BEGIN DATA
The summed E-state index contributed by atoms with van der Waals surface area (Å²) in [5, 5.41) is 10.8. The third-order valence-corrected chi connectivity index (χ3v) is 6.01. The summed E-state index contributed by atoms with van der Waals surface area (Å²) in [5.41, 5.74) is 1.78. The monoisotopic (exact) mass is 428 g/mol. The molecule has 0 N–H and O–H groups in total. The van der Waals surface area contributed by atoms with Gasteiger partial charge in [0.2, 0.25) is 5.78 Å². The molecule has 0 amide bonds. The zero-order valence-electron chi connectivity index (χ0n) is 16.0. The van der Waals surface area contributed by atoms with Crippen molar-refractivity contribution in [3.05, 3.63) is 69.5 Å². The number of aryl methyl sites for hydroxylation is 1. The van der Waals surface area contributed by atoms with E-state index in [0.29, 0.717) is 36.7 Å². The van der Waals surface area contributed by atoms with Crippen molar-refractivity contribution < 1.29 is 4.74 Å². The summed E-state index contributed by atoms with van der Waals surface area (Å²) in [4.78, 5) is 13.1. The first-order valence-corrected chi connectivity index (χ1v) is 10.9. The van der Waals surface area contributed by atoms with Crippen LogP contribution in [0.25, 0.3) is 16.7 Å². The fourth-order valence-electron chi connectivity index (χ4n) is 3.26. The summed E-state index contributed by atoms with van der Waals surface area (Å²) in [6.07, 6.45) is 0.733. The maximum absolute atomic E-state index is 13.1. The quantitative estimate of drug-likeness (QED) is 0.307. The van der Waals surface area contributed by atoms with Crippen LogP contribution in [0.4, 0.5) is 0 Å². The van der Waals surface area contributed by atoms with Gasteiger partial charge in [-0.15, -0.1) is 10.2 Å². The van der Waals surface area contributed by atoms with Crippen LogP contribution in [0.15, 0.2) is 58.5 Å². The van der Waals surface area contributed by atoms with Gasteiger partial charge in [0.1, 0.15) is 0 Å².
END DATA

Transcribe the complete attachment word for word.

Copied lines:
The summed E-state index contributed by atoms with van der Waals surface area (Å²) in [5, 5.41) is 10.8. The third-order valence-corrected chi connectivity index (χ3v) is 6.01. The summed E-state index contributed by atoms with van der Waals surface area (Å²) in [5.41, 5.74) is 1.78. The monoisotopic (exact) mass is 428 g/mol. The molecule has 0 N–H and O–H groups in total. The van der Waals surface area contributed by atoms with Gasteiger partial charge in [0.2, 0.25) is 5.78 Å². The molecule has 0 amide bonds. The zero-order valence-electron chi connectivity index (χ0n) is 16.0. The van der Waals surface area contributed by atoms with Crippen molar-refractivity contribution in [3.05, 3.63) is 69.5 Å². The number of aryl methyl sites for hydroxylation is 1. The van der Waals surface area contributed by atoms with E-state index in [0.29, 0.717) is 36.7 Å². The van der Waals surface area contributed by atoms with Crippen molar-refractivity contribution < 1.29 is 4.74 Å². The summed E-state index contributed by atoms with van der Waals surface area (Å²) in [4.78, 5) is 13.1. The first-order valence-corrected chi connectivity index (χ1v) is 10.9. The van der Waals surface area contributed by atoms with Crippen LogP contribution in [0.25, 0.3) is 16.7 Å². The fourth-order valence-electron chi connectivity index (χ4n) is 3.26. The summed E-state index contributed by atoms with van der Waals surface area (Å²) in [6.07, 6.45) is 0.733. The maximum absolute atomic E-state index is 13.1. The quantitative estimate of drug-likeness (QED) is 0.307. The van der Waals surface area contributed by atoms with Crippen LogP contribution in [0.4, 0.5) is 0 Å². The van der Waals surface area contributed by atoms with Gasteiger partial charge in [-0.15, -0.1) is 10.2 Å². The van der Waals surface area contributed by atoms with Crippen LogP contribution in [0.15, 0.2) is 58.5 Å². The van der Waals surface area contributed by atoms with Gasteiger partial charge in [0.1, 0.15) is 0 Å².